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Religious intolerance of homosexuality led to mass murder in Orlando

People of faith need to look at real-world impacts of their theology
Vancouver residents mourned those murdered in Orlando at a vigil Sunday night. Photo Dan Toulgoet
Vancouver residents mourned those murdered in Orlando at a vigil held Sunday night. Photo Dan Toulgoet

The mass murder of people in a gay club in Orlando Sunday has drawn grief and mourning. It has also enflamed discussion of gun rights versus gun control, of homophobia, of Islamic extremism and of the potential for a backlash against innocent American Muslims, as if these issues were not among the most prevalent topics of discussion already.

Those issues are being parsed in detail, but I want to home in on the role of religion and homosexuality, not only in this case but more generally. Orlando, to me, is a clarion call that, no matter what your ancient book might say, people of faith — every faith — need to look at real-world impacts of their theology.

Seddique Mateen, the father of Omar Mateen, who murdered at least 49 people and wounded more than 50, didn’t wait for the bodies to cool before declaring that “God himself will punish those involved in homosexuality.”

Untimely as the father’s remarks were, they actually reflect a weirdly “live and let live” approach, which is that it is not for us to judge, but for God. Still, it is easy to see how a son raised among such ideas might believe he was performing God’s work in mass murdering scores of gay people. This is not a theoretical connection.

Mateen Senior raises an issue I’ve wondered about: If religious people are so certain that God is going to punish sinners in the afterlife, why are many of them, including his son Omar, so committed to punishing them in this life? Does it reflect a degree of uncertainty, a fear that the retributive God they believe in may not exist? Or that God may not be as zealous as the believer might wish? The answer, usually, is some statement, couched in professions of love, that the believers are trying to steer the perceived sinner in the right direction while there is still time.

Shortly after being elected, Pope Francis said of homosexual people, “Who am I to judge?”

This seemed revolutionary. If it is not for the head of the Roman Catholic church to judge, who on earth is to judge? And that seems to have been his point. For those who believe in a higher power, and who contend that God sets out moral rules, then meting out rewards or reprimands really should be the purview of God, not humankind, shouldn’t it?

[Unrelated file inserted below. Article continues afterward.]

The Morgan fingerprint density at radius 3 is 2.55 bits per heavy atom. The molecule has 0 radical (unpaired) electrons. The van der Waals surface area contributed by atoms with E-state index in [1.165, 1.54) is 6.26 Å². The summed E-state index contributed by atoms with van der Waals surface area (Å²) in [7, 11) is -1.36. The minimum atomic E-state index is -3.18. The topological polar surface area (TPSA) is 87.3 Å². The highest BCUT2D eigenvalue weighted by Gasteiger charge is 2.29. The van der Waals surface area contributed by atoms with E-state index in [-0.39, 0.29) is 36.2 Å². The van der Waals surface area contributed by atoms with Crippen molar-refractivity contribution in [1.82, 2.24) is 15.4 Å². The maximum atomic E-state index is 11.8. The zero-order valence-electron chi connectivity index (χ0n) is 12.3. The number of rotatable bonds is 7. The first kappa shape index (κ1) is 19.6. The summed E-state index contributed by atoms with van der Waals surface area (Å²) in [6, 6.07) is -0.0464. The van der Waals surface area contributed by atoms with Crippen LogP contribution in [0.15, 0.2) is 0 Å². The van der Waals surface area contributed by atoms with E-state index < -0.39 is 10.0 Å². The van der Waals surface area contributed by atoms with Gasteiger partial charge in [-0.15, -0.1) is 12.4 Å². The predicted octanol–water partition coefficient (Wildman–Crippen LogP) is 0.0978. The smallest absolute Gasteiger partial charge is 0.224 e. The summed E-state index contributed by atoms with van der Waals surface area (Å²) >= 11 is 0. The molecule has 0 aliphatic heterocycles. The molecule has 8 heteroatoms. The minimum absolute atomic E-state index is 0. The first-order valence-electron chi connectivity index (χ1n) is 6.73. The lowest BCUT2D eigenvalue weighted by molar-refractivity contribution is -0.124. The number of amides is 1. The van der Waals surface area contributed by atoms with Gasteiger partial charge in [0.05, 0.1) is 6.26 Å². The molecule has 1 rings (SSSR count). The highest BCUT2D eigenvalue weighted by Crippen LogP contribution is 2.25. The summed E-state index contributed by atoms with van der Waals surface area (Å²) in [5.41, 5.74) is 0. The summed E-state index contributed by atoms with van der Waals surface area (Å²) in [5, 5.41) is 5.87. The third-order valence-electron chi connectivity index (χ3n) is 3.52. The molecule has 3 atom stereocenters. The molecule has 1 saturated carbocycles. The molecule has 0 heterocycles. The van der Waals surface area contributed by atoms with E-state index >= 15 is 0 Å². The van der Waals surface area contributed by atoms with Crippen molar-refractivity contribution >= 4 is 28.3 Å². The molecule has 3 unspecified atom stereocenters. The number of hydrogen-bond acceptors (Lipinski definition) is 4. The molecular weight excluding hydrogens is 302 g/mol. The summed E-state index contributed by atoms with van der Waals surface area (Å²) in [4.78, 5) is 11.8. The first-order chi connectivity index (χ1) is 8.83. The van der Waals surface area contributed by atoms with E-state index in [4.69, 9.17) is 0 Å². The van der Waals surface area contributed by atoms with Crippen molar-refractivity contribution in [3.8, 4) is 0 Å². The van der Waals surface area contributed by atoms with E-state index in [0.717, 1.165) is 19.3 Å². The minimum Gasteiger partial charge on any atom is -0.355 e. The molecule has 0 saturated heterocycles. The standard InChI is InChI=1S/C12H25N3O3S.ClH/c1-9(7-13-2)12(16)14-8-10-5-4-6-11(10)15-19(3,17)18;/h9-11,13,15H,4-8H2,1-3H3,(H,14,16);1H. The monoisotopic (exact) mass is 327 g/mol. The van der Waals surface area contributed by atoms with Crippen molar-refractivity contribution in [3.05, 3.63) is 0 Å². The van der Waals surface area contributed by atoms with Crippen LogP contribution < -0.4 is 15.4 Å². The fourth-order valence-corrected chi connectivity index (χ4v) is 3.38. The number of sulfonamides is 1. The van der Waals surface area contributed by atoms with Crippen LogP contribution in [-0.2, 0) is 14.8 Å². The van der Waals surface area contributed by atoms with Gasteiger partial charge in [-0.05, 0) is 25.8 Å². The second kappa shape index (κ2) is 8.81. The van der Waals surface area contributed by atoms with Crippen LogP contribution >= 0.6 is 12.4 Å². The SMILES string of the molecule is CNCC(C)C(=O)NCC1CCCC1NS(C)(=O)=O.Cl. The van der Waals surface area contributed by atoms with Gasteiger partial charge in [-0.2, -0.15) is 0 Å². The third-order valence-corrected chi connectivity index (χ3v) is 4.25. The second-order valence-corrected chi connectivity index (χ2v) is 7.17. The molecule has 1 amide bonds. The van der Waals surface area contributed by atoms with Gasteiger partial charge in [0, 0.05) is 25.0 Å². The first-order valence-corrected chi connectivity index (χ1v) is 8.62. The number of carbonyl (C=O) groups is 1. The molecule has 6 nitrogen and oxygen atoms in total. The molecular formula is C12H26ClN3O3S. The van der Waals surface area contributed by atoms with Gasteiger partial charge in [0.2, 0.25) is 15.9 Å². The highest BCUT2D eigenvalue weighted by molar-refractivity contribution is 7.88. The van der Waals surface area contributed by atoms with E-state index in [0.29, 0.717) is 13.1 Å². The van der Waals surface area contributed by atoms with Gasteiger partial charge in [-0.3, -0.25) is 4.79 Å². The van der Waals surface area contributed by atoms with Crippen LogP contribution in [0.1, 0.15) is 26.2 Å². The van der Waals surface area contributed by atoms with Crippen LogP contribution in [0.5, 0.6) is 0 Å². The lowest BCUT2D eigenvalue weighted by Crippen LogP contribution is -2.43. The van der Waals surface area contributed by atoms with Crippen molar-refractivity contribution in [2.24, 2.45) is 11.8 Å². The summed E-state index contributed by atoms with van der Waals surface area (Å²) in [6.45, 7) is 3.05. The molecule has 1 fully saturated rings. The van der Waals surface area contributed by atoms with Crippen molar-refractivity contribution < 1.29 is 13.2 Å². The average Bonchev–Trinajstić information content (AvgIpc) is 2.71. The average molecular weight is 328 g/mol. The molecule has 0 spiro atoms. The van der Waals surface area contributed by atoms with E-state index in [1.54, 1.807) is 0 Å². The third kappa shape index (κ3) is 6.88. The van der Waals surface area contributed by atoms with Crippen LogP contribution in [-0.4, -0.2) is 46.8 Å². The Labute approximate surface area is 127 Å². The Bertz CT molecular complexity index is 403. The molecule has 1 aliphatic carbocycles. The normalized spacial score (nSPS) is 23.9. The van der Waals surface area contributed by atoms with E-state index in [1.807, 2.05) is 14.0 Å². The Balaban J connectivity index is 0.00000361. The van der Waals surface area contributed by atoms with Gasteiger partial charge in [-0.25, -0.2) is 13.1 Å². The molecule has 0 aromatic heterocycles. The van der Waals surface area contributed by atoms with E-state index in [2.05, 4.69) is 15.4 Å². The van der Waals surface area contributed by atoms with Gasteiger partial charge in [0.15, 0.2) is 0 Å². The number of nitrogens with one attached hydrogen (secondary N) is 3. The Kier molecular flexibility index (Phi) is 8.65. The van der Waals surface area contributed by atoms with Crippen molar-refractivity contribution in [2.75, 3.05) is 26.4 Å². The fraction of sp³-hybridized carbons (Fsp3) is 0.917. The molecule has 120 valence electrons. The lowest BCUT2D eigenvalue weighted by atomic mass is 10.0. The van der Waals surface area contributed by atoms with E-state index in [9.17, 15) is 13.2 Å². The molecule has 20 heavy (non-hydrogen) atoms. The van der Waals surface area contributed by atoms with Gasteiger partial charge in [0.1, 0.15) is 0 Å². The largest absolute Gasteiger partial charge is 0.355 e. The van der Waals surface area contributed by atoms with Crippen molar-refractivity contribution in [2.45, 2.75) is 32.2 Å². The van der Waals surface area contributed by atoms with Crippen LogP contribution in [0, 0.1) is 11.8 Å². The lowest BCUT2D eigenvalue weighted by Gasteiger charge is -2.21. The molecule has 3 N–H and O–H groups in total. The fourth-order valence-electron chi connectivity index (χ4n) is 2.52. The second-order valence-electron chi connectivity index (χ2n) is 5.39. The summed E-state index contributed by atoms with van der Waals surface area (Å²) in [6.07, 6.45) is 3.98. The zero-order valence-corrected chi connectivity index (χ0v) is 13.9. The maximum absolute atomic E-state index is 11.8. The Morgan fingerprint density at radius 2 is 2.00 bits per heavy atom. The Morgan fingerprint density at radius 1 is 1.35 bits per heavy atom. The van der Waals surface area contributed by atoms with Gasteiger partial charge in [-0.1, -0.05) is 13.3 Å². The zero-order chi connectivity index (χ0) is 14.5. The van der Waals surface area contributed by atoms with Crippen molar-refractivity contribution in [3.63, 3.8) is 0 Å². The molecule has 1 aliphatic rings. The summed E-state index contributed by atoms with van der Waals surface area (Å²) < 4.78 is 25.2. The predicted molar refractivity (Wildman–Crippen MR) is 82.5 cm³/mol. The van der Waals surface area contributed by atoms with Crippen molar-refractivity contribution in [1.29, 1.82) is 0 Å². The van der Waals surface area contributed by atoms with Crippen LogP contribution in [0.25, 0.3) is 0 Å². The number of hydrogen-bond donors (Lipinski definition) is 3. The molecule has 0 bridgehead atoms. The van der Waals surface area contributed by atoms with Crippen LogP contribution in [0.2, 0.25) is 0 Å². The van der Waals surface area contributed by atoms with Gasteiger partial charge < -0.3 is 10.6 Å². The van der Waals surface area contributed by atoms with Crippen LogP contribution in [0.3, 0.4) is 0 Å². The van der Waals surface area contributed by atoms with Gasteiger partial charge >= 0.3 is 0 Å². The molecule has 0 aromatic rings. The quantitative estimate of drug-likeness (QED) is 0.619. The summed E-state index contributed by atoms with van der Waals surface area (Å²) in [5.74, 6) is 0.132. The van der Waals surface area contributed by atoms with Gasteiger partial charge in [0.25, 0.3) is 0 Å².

In a clarification, however, the Pope let it be known that he was mostly saying in different words what well-intentioned people have said all along, that we should “love the sinner but hate the sin.”

The idea that maniacs will differentiate between theological nuance and hatred of perceived sinners is optimistic, particularly given the barbarity with which some religious people speak of homosexuality.

We like to say that every religion shares values that are fundamentally good, and when someone behaves barbarically in the name of a religion, we declare that they are not representative; that they are, in fact, not of that religion at all. Every time an Islamic extremist perpetrates an atrocity, we are assured they do not represent Islam. Westboro Baptist church, we add, are not real Christians.

To this, I might ask, if a Christian, Muslim, Jew, Hindu or anyone else kills people — and claims it is in the name of their God — who am I to judge otherwise? When ISIS drops gay people head first from tall buildings, it is because their interpretation of Islam says this is the right thing to do. When the Texas lieutenant-governor tweets a Christian proverb implying that the 49 dead gay people got what they deserved because a “man reaps what he sows,” it suggests he believes Christianity justifies mass murder. Who am I to declare that their version of Islam or Christianity is inauthentic? I mean, I can condemn their words and actions, but I am in no position to contradict their professions of faith.

The problem is, these acts of violence do not occur in a vacuum from religious teachings about homosexuality. It is in a literal reading of ancient texts that lie the seeds for the violence perpetrated last weekend.

Ah, says the fundamentalist, so you acknowledge that the ancient texts condemn homosexuality.

Yes, and they contain much else that evolved humankind has abandoned. Call me a moral relativist, that trump card of the dogmatists; I’ll wear it with pride. Contemporary Christians, Muslims, Jews and others by necessity pick and choose from their holy texts. Unless your everyday resembles A.J. Jacobs’ in his book “The Year of Living Biblically,” you’ve already made a lot of compromises with your holy texts. Let this just be another one.

Anything written thousands of years ago will have components that are inconsistent with the present and are consequently ignored. Leviticus is filled with proscriptions ignored by Jews, Christians and Muslims who ostensibly view it as a holy book. Yet this one bugbear, homosexuality, is where so many choose to make a stand. Omar Mateen made his stand at Pulse based on his professed religious beliefs. And while so many Muslims, Christians, Jews and others will condemn the violence, they will also continue to teach the underlying principles that inspired it.

Religious intolerance of both homosexuality and homosexuals led to mass murder last weekend and to so much pain and violence besides across the centuries. These ideas have no place in our contemporary world, no matter where they are written.

“Love the sinner, hate the sin” is merely a way-station on the bloody road to Orlando.